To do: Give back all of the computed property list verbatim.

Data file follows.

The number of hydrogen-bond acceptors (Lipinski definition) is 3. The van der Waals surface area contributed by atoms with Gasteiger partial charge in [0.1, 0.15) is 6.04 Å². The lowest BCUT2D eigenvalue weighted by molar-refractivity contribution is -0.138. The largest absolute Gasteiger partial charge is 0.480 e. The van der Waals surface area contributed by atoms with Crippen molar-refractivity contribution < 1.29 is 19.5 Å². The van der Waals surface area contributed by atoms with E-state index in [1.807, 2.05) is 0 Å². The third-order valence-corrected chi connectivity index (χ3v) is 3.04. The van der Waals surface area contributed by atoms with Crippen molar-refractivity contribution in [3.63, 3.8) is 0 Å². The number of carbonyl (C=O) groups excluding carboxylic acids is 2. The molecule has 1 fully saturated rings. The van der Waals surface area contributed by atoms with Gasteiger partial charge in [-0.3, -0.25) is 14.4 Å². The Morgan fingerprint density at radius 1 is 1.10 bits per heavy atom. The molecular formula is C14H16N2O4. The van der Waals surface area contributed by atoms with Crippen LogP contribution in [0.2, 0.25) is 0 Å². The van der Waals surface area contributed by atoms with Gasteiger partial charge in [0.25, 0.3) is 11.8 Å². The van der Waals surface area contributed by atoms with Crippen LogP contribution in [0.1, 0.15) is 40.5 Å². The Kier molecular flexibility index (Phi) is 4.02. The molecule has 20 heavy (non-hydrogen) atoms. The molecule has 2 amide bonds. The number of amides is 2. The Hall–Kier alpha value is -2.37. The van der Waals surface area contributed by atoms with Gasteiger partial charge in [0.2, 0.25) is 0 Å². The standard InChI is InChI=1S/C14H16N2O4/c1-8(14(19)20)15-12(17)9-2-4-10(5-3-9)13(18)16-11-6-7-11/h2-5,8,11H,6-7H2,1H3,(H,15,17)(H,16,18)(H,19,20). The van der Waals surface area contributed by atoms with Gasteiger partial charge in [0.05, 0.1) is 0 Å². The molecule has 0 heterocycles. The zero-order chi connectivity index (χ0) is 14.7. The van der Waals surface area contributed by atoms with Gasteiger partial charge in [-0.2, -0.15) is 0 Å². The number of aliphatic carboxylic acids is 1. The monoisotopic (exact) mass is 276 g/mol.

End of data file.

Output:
The number of hydrogen-bond acceptors (Lipinski definition) is 3. The van der Waals surface area contributed by atoms with Gasteiger partial charge in [0.1, 0.15) is 6.04 Å². The lowest BCUT2D eigenvalue weighted by molar-refractivity contribution is -0.138. The largest absolute Gasteiger partial charge is 0.480 e. The van der Waals surface area contributed by atoms with Crippen molar-refractivity contribution < 1.29 is 19.5 Å². The van der Waals surface area contributed by atoms with E-state index in [1.807, 2.05) is 0 Å². The third-order valence-corrected chi connectivity index (χ3v) is 3.04. The van der Waals surface area contributed by atoms with Crippen molar-refractivity contribution in [3.63, 3.8) is 0 Å². The number of carbonyl (C=O) groups excluding carboxylic acids is 2. The molecule has 1 fully saturated rings. The van der Waals surface area contributed by atoms with Gasteiger partial charge in [-0.3, -0.25) is 14.4 Å². The Morgan fingerprint density at radius 1 is 1.10 bits per heavy atom. The molecular formula is C14H16N2O4. The van der Waals surface area contributed by atoms with Crippen LogP contribution in [0.2, 0.25) is 0 Å². The van der Waals surface area contributed by atoms with Gasteiger partial charge in [0.25, 0.3) is 11.8 Å². The van der Waals surface area contributed by atoms with Crippen LogP contribution in [0.1, 0.15) is 40.5 Å². The Kier molecular flexibility index (Phi) is 4.02. The molecule has 20 heavy (non-hydrogen) atoms. The molecule has 2 amide bonds. The number of amides is 2. The Hall–Kier alpha value is -2.37. The van der Waals surface area contributed by atoms with Gasteiger partial charge in [0.2, 0.25) is 0 Å². The standard InChI is InChI=1S/C14H16N2O4/c1-8(14(19)20)15-12(17)9-2-4-10(5-3-9)13(18)16-11-6-7-11/h2-5,8,11H,6-7H2,1H3,(H,15,17)(H,16,18)(H,19,20). The van der Waals surface area contributed by atoms with Gasteiger partial charge in [0.05, 0.1) is 0 Å². The molecule has 0 heterocycles. The zero-order chi connectivity index (χ0) is 14.7. The van der Waals surface area contributed by atoms with Gasteiger partial charge in [-0.2, -0.15) is 0 Å². The number of aliphatic carboxylic acids is 1. The monoisotopic (exact) mass is 276 g/mol.